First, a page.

Going into the 2011 college football season, most people thought Mizzou would take a slight step back after losing two key players, including their starting quarterback Blaine Gabbert, in the first round of the NFL Draft.
Yes, the Tigers had a highly recruited player in sophomore James Franklin to take over at quarterback, but most teams that lose a quarterback to the pros see a step back in wins the following year. Most Missouri fans were probably expecting a minimum of 7-8 wins and a maximum of 10 wins coming into this season, which was still a reasonable expectation because of the number of seniors returning on offense and the way this team has played in recent years under Gary Pinkel.
Five games into the season, Missouri is now 2-3 with a number of tough road losses under its belt, struggling to find answers as Big 12 play heats up. Mizzou fans are now wondering if this team has enough wins in it to become bowl eligible in one of the toughest football conferences in the nation.
What's gone wrong? Should Tiger fans reevaluate where this program is at under Pinkel or is this just a tough year that will be looked at as a one-year aberration?
The pass rush, which was supposed to be the strong point of the defense led by All-Big 12 defensive end Brad Madison, has been virtually absent. The Tigers have 11 sacks through five games, but the pressure has not been there on a consistent basis and good quarterbacks throughout the Big 12 will be have more than enough time to pick Mizzou's defense apart.
Before yesterday's 8-catch performance, All-American tight end Michael Egnew was not being included in the offense, which is inexcusable after the season he had in 2010. Franklin is doing a good job of spreading the ball around more than Gabbert did last year, but Egnew is a weapon that must be utilized.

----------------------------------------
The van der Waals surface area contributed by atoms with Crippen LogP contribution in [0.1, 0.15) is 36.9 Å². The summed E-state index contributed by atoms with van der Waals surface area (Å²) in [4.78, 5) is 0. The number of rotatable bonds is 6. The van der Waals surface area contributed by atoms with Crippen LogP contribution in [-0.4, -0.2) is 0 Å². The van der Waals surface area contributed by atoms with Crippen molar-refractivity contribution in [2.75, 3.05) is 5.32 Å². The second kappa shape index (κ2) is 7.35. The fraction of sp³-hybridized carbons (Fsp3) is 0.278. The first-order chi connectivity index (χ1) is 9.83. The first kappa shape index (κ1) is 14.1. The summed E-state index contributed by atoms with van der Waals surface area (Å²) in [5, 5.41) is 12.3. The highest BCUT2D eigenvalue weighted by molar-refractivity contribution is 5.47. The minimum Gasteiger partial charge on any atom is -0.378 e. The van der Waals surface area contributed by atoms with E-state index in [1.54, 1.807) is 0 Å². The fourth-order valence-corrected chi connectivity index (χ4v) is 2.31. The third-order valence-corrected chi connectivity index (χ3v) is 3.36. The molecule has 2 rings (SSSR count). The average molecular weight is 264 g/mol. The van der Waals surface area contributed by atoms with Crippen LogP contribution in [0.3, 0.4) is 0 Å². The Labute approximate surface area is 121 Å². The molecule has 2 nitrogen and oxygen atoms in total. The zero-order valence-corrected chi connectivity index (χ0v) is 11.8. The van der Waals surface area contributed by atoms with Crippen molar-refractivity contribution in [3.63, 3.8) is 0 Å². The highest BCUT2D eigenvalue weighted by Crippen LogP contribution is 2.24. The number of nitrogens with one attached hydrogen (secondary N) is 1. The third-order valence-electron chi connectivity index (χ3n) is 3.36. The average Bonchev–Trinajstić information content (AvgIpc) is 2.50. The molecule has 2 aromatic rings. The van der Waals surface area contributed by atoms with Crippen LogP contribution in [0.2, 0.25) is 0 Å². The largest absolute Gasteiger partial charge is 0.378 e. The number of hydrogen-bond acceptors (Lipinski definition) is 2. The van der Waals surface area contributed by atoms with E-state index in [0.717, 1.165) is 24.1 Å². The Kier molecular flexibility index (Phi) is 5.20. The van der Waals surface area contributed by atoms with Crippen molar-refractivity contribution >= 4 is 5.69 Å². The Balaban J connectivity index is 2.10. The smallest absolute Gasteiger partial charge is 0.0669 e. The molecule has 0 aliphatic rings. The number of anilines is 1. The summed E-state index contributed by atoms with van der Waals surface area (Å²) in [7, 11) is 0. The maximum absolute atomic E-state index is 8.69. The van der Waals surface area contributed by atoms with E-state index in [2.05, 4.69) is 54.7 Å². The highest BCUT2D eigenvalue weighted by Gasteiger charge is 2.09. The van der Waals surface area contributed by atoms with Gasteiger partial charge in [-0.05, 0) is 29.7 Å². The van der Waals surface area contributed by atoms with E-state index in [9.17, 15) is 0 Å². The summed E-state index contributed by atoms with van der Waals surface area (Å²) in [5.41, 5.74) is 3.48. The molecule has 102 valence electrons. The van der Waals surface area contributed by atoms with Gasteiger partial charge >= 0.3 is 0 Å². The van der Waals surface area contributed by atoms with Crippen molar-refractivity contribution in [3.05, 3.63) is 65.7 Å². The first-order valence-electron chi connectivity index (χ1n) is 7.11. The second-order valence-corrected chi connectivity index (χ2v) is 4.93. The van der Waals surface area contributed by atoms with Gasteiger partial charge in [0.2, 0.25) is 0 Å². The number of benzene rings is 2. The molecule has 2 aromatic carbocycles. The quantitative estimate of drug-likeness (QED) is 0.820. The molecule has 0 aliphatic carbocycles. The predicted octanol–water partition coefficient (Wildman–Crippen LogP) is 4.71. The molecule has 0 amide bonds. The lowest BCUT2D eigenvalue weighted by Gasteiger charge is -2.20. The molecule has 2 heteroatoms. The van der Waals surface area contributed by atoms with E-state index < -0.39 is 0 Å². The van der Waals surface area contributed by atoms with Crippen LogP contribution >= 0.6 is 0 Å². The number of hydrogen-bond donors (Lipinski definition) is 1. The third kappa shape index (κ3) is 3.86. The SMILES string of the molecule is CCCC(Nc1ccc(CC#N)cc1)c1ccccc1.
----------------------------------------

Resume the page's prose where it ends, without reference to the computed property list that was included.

Franklin has looked great a lot of times and has looked like a first-time starting quarterback for the rest of the time, but he hasn't done anything to singlehandedly cost his team games. The blame does not fall on him, especially with the way he has performed in the fourth quarter thus far.
Most importantly, the team has looked extremely undisciplined in the first five weeks of the year. 43 penalties, including some crucial penalties that extended key drives, have been a big part of the downfall of the team.
Slow starts, offensively at least, have killed the team as well. In each of their three losses, the Tigers had to make incredible comebacks in the fourth quarter to make the games close near the final whistle.
The Oklahoma game was an exception, but in each loss, Mizzou has had extreme stretches of dry spells on offense. Henry Josey is clearly the most talented player on offense for the Tigers, but he is only getting 12-15 touches per game.
When you can't pinpoint the problem or problems on the field that are causing poor play from a football team, it is time to start looking at the coaching staff. In this case, you can see what is wrong on the field, but the team has enough talent where these problems shouldn't be present.
I'm not saying all of the problems that this team has is because of the coaching staff, but they are as responsible for the poor start as the players are.This is do-or-die time for Pinkel, Yost and Steckel. They must examine what schemes are not working and make some in-season adjustments. We've seen it before with this team, but we need to see it again for this team to rebound from its slow start.